Published 2020-07-20
Manggala Maharddhika Dhirajaya Dharma Kadar Fauriski Febrian Prapiska


Objective: This prospective study aims to compare the outcomes of PCNL with prone position compared to the supine position. Material & Methods: A total of 57 patients treated with PCNL from January 2017-December 2017 were included in the study. Inclusion criteria include patients with kidney stones greater than 20 mm in size measured with KUB  imaging (Kidney-Ureter-Bladder) or abdominal NCCT (Non Contrast Computed Tomography) who were willing to be treated with PCNL. The exclusion criteria were patients younger than 17 years of age, patients who refused to surgery, patients with history of PCNL on the same side, patients with blood clotting disorders, pregnancy, and kidney stone in patients with congenital kidney disorders. Patients were randomized to undergo PCNL with prone or supine position. A total of 29 patients were treated with PCNL in prone position and 28 patients were treated in supine position. Data on patient characteristics, puncture location, number of puncture, use of post PCNL nephrostomy, duration of surgery, presence or absence of residual stones measuring ≥5 mm in size, total complications, postoperative fever, sepsis, bleeding requiring transfusion, retroperitoneal hematoma, pleural effusion, intestinal injury, and the difference between hemoglobin count before and after surgery was compared between the two groups. Results: There were no significant differences observed in terms of number, sex, age, BMI, stone size, hydronephrosis, and comorbidities in patients of both groups. Stone free rate in PCNL with prone position and supine position is 82.8% and 92.9% respectively. Significant comparisons were observed on differences in the mean duration of surgery in which PCNL duration of surgery with the prone position was 150 minutes whereas the supine position took 130 minutes (p=0.003). There were no significant differences between successful puncture, total complications, postoperative fever, sepsis, and bleeding requiring transfusion. There were no patients who had pleural effusion, intestinal injury, or death in this study. Conclusion: PCNL in supine position has the same effectiveness and safety as PCNL in prone position. The Stone free rate is higher in PCNL performed in supine position. The duration of PCNL surgery in supine position is significantly shorter than the PCNL prone position.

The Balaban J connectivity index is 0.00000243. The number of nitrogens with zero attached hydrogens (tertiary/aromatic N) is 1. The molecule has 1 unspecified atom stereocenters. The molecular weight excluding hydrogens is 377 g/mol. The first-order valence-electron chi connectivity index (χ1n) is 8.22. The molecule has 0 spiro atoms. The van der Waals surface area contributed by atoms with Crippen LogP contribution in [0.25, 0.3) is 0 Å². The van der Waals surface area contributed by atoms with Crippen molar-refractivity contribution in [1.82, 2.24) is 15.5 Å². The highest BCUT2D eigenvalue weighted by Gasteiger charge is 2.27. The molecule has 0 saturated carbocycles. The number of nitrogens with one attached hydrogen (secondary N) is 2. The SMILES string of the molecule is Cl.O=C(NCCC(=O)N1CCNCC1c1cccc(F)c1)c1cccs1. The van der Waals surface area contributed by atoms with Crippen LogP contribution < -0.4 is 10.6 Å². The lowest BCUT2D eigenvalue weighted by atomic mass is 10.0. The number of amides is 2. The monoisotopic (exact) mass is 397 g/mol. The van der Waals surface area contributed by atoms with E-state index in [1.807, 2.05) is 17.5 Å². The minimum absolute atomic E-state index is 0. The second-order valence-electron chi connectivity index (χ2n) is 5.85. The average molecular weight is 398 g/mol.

PCNL, Prone, Supine, Surgery


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Department of Urology, Faculty of Medicine/Airlangga University